Chuck Landon: For Herrion, beating So. Miss was in his zone
Tom Herrion really wanted this game.
I mean, really, really wanted it.
Think Marshall's proud head basketball coach had forgotten the indignity of Southern Miss coach Donnie Tyndall running up the score and beating Herrion by 56 points in the most lopsided game in Conference USA history?
Not a chance.
"I remember," said Herrion curtly with a tight-lipped smile. "I remember."
Any coach worth his competitive salt would.
Herrion remembered so vividly and wanted retribution so fervently, he even was willing to abandon a coaching principle he staunchly believes in with every fiber of his profession.
He played zone defense.
Stop the presses!
And I don't mean full-court.
Never in Herrion's three seasons at Marshall and, perhaps, never in his head coaching career had he started a game in a zone defense. But he did against Southern Miss. That was a dead giveaway of how much Herrion wanted to win this game.
And it was a key component.
Marshall started out in a 2-3 matchup zone with a huge lineup of 6-foot-10 Nigel Spikes, 6-9 Elijah Pittman, 6-9 Rob Goff, 6-8 Dennis Tinnon and 6-4 DeAndre Kane.
That big zone was a big surprise, too.
"The zone was good to us for a while," said Herrion after the satisfying 88-84 win over Southern Miss Tuesday night at the Henderson Center. "But they figured it out."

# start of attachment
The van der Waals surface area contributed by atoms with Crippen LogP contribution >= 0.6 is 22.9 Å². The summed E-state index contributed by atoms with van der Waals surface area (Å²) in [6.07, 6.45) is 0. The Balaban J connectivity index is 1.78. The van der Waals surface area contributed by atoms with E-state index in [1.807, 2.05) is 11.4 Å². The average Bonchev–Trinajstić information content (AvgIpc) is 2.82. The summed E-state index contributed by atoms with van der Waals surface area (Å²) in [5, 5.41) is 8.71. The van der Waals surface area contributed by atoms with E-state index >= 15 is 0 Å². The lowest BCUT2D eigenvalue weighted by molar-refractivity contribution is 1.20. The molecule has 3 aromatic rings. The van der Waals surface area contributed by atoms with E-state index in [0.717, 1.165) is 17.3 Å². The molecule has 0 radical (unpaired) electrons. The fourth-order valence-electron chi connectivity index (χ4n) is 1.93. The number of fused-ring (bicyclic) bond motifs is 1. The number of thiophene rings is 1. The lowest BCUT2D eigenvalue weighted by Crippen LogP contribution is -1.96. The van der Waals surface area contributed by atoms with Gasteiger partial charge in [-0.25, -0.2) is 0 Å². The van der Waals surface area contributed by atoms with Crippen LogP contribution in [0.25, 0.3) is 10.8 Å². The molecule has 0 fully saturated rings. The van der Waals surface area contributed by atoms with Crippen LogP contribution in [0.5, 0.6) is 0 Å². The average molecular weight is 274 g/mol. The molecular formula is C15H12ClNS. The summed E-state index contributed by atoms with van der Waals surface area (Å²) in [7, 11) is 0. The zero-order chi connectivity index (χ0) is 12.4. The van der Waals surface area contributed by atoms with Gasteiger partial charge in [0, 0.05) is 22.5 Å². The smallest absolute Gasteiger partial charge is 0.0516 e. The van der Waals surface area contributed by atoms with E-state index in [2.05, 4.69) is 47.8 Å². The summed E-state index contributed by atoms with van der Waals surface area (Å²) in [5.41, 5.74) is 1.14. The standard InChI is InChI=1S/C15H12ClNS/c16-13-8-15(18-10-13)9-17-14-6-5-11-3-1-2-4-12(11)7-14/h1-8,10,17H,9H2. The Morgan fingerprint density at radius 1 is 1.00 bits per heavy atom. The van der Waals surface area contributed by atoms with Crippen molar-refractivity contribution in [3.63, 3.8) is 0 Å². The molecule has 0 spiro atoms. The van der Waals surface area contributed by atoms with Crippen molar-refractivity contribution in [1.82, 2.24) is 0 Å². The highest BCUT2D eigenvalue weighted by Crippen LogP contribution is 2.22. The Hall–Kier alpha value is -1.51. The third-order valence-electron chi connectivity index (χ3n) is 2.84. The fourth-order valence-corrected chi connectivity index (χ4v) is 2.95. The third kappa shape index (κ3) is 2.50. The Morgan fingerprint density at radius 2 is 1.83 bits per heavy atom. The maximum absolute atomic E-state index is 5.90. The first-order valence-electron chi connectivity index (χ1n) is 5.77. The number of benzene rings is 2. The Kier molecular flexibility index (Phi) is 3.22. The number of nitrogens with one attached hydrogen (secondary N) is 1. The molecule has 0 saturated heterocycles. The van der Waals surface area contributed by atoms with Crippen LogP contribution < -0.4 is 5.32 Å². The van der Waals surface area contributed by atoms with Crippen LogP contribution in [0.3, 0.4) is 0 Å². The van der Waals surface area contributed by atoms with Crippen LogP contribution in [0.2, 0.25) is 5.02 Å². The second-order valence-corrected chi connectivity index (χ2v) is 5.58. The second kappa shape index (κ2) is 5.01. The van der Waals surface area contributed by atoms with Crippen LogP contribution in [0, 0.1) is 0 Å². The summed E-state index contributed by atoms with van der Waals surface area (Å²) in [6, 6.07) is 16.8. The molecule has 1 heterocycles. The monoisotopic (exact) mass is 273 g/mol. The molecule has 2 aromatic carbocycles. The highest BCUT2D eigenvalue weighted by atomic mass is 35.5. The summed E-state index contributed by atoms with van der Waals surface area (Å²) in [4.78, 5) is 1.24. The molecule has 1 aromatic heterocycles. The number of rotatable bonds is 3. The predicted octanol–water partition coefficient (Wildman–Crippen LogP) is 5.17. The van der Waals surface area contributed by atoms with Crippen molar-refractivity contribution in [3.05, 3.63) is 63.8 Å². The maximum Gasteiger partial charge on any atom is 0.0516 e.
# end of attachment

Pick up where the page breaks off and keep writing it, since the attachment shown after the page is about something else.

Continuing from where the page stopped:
So, Herrion did something else unusual. He changed defenses. First, Herrion switched back to his customary man-to-man. But, then, he pulled another defensive Bugs Bunny out of his coaching hat.
Herrion went to a zone that suspiciously resembled a 1-3-1.
"Well, it's really not a 1-3-1," said Herrion. "That's our zone. It does look like a 1-3-1 because our big man drops to the baseline. He doesn't play the high post like in a 1-3-1. We made some adjustments in it to start the game and, then, they made some adjustments. We shifted some guys around."
That morphed the zone into a different look.
"Correct," said Herrion. "We matched up a little bit out of it. We thought we had a good feel for four or five of their actions against that zone. Then they went to some stuff that we hadn't seen and that really bothered us."
So, again, he changed defenses.
After starting in a 2-3 matchup zone, switching to man-to-man and showing a 1-3-1 look, Marshall used a personnel grouping that utilized principles of Syracuse coach Jim Boeheim's well known "amoeba" defense.
"We tried to matchup some," said Herrion. "We've played it before during this season, but not in abundance. We never started a game in it, though. I thought we caught them a little off-guard."
Tom Herrion playing zone would catch any opponent by surprise.
"We've played more zone this year than we ever have," he said. "But, still, to all the pundits out there, not enough. Tonight they got their taste. They'd better be satisfied with the amount of zone I played tonight."
The pain clearly showed in Herrion's face.
After all, he is a man-to-man disciple.
"I am, I am," he conceded. "It goes against my core principles to play zone."
But losing to a coach and opponent that ran up the score on him goes against Herrion's principles as a man.
So, he did what he had to do.
He played zone and lots of it.
That's how much Tom Herrion wanted to win this game.
Chuck Landon is a sports columnist for The Herald-Dispatch. Contact him at 304-526-2827 or firstname.lastname@example.org.